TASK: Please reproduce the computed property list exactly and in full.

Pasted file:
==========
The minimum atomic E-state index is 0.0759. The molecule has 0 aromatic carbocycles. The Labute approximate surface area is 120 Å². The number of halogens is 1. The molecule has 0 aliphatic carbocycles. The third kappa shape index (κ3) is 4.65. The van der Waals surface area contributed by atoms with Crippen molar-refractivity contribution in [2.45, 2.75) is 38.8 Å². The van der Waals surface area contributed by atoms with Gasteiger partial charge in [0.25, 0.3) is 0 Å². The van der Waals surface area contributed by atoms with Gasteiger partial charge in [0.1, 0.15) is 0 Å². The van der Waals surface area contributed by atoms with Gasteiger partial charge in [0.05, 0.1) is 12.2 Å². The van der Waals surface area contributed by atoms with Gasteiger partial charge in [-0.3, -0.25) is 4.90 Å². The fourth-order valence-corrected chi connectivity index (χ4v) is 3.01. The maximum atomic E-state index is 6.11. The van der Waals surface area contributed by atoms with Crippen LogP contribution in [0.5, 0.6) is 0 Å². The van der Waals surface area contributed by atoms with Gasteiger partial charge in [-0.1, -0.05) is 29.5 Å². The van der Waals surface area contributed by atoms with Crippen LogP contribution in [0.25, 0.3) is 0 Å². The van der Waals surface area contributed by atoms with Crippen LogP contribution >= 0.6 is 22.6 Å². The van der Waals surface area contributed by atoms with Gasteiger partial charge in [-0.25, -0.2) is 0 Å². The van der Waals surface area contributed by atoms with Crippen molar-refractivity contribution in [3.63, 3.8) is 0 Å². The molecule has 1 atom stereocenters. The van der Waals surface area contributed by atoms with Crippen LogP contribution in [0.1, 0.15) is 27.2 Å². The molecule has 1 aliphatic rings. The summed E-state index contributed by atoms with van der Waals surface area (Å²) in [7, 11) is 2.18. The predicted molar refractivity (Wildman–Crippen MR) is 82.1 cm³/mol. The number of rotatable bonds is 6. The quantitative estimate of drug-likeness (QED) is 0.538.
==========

The minimum atomic E-state index is 0.0759. The molecule has 0 aromatic carbocycles. The Labute approximate surface area is 120 Å². The number of halogens is 1. The molecule has 0 aliphatic carbocycles. The third kappa shape index (κ3) is 4.65. The van der Waals surface area contributed by atoms with Crippen molar-refractivity contribution in [2.45, 2.75) is 38.8 Å². The van der Waals surface area contributed by atoms with Gasteiger partial charge in [0.25, 0.3) is 0 Å². The van der Waals surface area contributed by atoms with Gasteiger partial charge in [0.1, 0.15) is 0 Å². The van der Waals surface area contributed by atoms with Gasteiger partial charge in [0.05, 0.1) is 12.2 Å². The van der Waals surface area contributed by atoms with Gasteiger partial charge in [-0.3, -0.25) is 4.90 Å². The fourth-order valence-corrected chi connectivity index (χ4v) is 3.01. The maximum atomic E-state index is 6.11. The van der Waals surface area contributed by atoms with Crippen LogP contribution in [0.5, 0.6) is 0 Å². The van der Waals surface area contributed by atoms with Gasteiger partial charge in [-0.1, -0.05) is 29.5 Å². The van der Waals surface area contributed by atoms with Crippen LogP contribution in [0.25, 0.3) is 0 Å². The van der Waals surface area contributed by atoms with Crippen LogP contribution >= 0.6 is 22.6 Å². The van der Waals surface area contributed by atoms with Gasteiger partial charge in [-0.25, -0.2) is 0 Å². The van der Waals surface area contributed by atoms with Crippen molar-refractivity contribution in [3.63, 3.8) is 0 Å². The molecule has 1 atom stereocenters. The van der Waals surface area contributed by atoms with Crippen LogP contribution in [0.1, 0.15) is 27.2 Å². The molecule has 1 aliphatic rings. The summed E-state index contributed by atoms with van der Waals surface area (Å²) in [7, 11) is 2.18. The predicted molar refractivity (Wildman–Crippen MR) is 82.1 cm³/mol. The number of rotatable bonds is 6. The quantitative estimate of drug-likeness (QED) is 0.538.